We’d love to bring to you untold: defining moments of the uprooted, a new book about the South Asian community from Mango & Marigold press. Mango & Marigold is an award-winning independent publishing house of South Asian and multicultural stories. It is also one of the only Asian-owned publishers in the country.
Untold is a young adult anthology that celebrates AAPI Heritage, mental health awareness, and the LGBTQ community. It explores the South Asian experiences in North America and the UK of identity, being, and relationships.
32 emerging voices, 32 unique personal moments and experiences. Untold discusses sexual orientation, gender identity, racism, colorism, mental health, suicide, and cultural collision between the East and the West.
We reached out to Julie Lalwani, Subrina Singh, and Duriba Khan (three writers from the book) and asked them to share their thoughts and journeys of compositions.
It all started with the urge to share
Kulture Hub: What made you decide to write down your stories and share them with the public?
Julie Lalwani: I did not see a lot of representative stories that discussed the corrosive impact of racism in the South Asian community
Subrina Singh: I was diagnosed with bipolar disorder at the age of 16 and I didn’t start sharing it publicly until I was 23. During that time, I felt alone, inferior, and defected. I decided to share my story because I wanted others suffering with a mental illness to know they are not alone. Sharing my story gave me a sense of relief and made me start to accept my disorder and how it affected my identity. I wanted to share my story and journey with suicide to normalize the conversation.
Duriba Khan: As an avid reader growing up, I constantly searched for myself in coming-of-age stories, usually written by predominantly white authors. I tried so hard to relate to the characters I read about. I even compared my own life to theirs. Eventually, I reached the conclusion that the stories of those who looked and felt like me were simply not worth telling.
The biggest challenges in the process of creation
KH: What are the biggest challenges you had in your writing process and what are the three things you enjoy the most about your story?
JL: Writing is deeply personal, to the point of catharsis, to me. So it is a challenge to bare so much of what I feel to total strangers. ‘Will they understand? Will they accept me?’ I often wonder that.
SS: The biggest challenge I had in writing my story was being raw and real while also trying to not trigger others. Three things I enjoy the most about my story is honoring my sister who I write about, being 100% honest and writing without shame.
DK: “Log kya kahenge,” the sentiment of “what will people say?” has held me back in every single art form I have explored, especially writing. When writing, I often find myself explaining my raw-est thoughts. Then rewriting a more digestible version I could offer my grandfather to read with a cup of tea. Although tiresome, this process reminds me of how oftentimes history is rewritten in the same way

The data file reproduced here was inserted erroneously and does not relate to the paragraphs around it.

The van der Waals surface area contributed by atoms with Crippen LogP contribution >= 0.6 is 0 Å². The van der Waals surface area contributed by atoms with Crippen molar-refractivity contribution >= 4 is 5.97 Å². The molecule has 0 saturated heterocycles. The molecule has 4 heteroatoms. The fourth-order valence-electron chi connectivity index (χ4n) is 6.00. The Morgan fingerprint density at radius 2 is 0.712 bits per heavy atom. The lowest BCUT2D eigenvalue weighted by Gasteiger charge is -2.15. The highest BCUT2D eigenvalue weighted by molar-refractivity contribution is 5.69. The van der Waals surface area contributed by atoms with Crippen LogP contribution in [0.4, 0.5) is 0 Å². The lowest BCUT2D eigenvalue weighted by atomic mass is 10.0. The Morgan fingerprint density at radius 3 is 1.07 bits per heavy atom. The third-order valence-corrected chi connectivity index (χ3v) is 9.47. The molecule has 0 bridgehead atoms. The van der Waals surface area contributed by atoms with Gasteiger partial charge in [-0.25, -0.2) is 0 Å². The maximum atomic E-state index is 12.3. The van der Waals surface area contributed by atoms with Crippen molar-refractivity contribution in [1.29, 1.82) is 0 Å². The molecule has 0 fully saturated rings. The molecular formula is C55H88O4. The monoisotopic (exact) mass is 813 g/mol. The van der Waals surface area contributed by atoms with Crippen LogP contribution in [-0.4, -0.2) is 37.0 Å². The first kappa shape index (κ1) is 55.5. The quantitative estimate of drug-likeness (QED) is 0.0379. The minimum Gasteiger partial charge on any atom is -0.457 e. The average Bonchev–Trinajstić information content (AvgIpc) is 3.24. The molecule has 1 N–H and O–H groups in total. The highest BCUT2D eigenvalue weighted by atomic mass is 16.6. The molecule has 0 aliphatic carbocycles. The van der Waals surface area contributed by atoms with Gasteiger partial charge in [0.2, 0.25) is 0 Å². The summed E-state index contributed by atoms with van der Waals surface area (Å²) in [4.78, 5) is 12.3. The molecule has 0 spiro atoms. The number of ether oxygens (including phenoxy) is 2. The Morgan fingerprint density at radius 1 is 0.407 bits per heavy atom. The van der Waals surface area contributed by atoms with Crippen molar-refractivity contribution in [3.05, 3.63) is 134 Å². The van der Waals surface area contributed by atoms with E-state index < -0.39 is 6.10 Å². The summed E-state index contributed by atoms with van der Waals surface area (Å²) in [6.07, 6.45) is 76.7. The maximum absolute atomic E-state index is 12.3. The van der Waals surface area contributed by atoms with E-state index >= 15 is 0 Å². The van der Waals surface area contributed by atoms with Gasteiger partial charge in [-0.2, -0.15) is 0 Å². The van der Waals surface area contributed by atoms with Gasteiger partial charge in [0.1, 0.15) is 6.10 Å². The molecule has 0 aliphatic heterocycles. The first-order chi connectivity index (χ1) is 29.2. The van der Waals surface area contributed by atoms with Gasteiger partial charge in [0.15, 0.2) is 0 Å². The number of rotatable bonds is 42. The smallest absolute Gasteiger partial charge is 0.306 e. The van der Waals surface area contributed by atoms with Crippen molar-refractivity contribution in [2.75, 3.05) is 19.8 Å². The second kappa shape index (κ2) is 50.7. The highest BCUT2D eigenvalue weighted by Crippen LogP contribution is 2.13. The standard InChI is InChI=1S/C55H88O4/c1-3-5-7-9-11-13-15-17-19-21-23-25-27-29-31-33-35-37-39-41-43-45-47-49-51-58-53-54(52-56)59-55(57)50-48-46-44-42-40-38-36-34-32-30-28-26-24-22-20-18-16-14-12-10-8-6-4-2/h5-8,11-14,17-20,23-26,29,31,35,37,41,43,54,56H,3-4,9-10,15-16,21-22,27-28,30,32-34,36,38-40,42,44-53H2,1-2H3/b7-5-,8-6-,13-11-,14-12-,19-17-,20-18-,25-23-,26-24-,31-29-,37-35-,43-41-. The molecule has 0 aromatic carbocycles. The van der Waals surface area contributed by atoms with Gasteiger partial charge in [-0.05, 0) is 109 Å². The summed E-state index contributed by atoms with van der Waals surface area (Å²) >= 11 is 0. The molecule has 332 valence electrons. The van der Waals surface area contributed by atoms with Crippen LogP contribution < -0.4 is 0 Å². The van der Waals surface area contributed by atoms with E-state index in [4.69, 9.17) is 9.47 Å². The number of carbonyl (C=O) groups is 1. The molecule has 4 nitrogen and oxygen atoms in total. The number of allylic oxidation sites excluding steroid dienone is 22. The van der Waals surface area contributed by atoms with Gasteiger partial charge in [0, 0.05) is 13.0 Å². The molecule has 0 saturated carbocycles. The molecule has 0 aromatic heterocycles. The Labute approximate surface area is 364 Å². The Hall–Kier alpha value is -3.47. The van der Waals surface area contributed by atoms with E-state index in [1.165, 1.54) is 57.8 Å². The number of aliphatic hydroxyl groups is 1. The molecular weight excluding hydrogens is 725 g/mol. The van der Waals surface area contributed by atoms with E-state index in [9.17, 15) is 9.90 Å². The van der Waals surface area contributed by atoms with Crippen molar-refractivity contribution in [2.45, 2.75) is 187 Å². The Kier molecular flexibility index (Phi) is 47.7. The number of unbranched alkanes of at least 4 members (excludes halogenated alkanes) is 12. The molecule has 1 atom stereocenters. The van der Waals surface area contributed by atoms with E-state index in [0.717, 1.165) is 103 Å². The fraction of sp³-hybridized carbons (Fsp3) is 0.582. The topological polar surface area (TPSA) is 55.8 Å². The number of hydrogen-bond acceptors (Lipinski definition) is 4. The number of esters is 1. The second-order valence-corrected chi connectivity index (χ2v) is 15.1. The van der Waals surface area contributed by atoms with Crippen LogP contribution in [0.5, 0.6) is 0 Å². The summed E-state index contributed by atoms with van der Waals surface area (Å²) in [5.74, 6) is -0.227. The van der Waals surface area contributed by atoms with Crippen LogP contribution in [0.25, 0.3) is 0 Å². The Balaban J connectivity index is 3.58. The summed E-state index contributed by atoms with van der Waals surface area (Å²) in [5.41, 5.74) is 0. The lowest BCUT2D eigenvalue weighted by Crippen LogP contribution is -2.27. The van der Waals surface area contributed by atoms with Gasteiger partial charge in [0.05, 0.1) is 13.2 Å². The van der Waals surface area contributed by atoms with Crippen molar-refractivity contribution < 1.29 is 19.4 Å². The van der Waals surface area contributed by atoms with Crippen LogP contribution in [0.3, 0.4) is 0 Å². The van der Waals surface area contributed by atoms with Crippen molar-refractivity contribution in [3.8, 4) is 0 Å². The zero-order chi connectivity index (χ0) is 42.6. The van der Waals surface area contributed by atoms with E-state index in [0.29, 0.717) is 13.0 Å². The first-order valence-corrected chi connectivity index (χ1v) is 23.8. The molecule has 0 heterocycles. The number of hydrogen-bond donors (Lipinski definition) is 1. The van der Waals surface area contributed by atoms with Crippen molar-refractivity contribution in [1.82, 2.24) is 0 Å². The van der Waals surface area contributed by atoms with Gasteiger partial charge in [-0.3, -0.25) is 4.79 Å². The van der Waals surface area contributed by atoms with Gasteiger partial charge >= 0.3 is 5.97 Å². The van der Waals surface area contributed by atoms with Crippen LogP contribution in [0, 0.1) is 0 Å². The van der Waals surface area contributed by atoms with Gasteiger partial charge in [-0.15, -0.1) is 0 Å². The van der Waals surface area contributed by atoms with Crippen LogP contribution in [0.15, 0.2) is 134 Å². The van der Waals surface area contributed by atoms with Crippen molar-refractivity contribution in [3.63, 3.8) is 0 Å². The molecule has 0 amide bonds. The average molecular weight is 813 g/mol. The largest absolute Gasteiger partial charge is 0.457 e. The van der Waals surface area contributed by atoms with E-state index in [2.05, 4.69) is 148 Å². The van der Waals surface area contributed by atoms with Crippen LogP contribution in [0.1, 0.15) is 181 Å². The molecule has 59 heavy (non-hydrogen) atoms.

The clash of cultural identity and “Otherness”
KH: How do you define your cultural identity? How do you cope with ‘otherness’ in the Western world?
JL: I am a first-generation South Asian woman whose parents came to this country with $7 in their pockets and all their worldly possessions in two suitcases. We were taught in many different ways to value the characteristics that made us seem “Western” and, yet, had to adhere to the rigid patriarchal constructs of India when it came to sex, marriage and our bodies.
“Otherness” is such a tricky, complex construct for me. I think I am still making peace with my “otherness”. It seems to be an ever-evolving process that has me vacillating between being proud of who I am to struggle with what I see in myself.
SS: My dad is Guyanese, my mom is Trinidadian, and I do identify as Indo-Caribbean. I do not feel the need to cope with otherness in the Western World. I grew up in a diverse community and have always been very used to being the token Indian girl.
DK: First, I’m an Indian-Pakistani-American Muslim woman. Secondly, I am a budding lawyer, daughter, sister, and writer. Because I lived a pretty sheltered life in my own South-Asian Muslim bubble growing up, I rarely felt “othered” in the Western word. In high school that bubble popped. Now, I find myself coping with otherization through acceptance, community, and art. Combined, these forces remind me that for every person who deems me “the other,” there are hundreds who place a hand on my shoulder and coo “you will never be alone.”
Being South Asian in Western society
KH: What do you think are the most underrepresented experiences of the South Asian community in Western society?
JL: I think the most underrepresented experiences of the South Asian community are the ones that Western society has no point of reference for yet. So, the West understands their definition of racism. But do they understand ours? No, I don’t think so. In so many ways we still tell our stories through the lens of what the West will comprehend. Almost as though we are still the conquered East waiting on the overindulged West to emotionally “get us”.